The art world has a record of forgetting the artists’ wives. Throughout history male artists get inspiration from their artist wives but the women get little to no recognition.  

   Lee Krasner falls under this category. She is known for her abstract painting and collage designs. Krasner was a part of the New York abstract expressionists. Krasner helped Jackson Pollock with his career and his style.  

  The Museum of modern art reported on Krasner’s life, “Krasner introduced Pollock to many artists and gallerists, including Willem de Kooning, Hans Hoffman, and Sidney Janis, and most importantly to the art critic Clement Greenberg, who became a champion of Pollock’s work.” 

  She was vital to Pollocks work, yet she is not as much of an art figure as Pollock and is often forgotten. 

  Jo Hopper is an American surrealist that is seen in many of her husband’s work. Jo was often a muse and model for Edward Hopper. She is seen in some of his most famous works like nighthawks or woman in the sun.  

  Before Edward she was well established as an artist. According to the Guardian “When she married Edward Hopper, Josephine Nivison was 41, and had been painting successfully for 16 years. Her work had been shown alongside that of Modigliani and Picasso, Maurice Prendergast and Man Ray.” 

  Now her husband is ‘famous’ artist while she is in his shadow of artwork.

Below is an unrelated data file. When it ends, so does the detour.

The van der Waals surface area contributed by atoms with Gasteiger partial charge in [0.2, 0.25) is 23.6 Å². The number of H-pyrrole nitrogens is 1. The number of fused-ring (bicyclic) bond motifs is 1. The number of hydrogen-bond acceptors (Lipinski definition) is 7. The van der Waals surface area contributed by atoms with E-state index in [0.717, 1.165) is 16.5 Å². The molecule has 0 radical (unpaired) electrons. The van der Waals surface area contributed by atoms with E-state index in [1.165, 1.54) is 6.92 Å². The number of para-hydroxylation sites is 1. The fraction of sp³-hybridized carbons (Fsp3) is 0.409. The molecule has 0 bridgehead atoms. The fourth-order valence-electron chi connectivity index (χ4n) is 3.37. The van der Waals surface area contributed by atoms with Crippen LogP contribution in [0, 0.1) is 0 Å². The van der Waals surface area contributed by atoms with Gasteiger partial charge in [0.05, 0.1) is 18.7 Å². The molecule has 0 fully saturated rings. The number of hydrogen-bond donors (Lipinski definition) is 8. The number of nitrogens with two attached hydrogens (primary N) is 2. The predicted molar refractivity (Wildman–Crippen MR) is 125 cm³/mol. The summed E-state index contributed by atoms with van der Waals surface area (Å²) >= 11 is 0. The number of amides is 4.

She also helped influence Edwards’s work, yet she is not as much of an art household name. Even now she is still often referred to as Edwards’s muse instead of a creative mind herself.  

  Lee Miller is yet another muse. Her boyfriend Man Ray was a famous photographer while Lee Miller was a model for vogue. However, she started to move towards the arts.  

  She became a photographer and painter. Most of her most recognizable works were at the frontlines of World War II.  

  During her time in the war, she documented everything she saw. That included concentration camps, soldiers, and broken cities.  

  After seeing the concentration camps Miller was mad and broke into Hitler’s apartment to seek her revenge. Her son reported to the Telegraph that “I think she was sticking two fingers up at Hitler. On the floor are her boots, covered with the filth of Dachau, which she has trodden all over Hitler’s bathroom floor. She is saying she is the victor.”  

   All these women did powerful things and had hardships of their own however they are often brushed off, overlooked, and underrated.  

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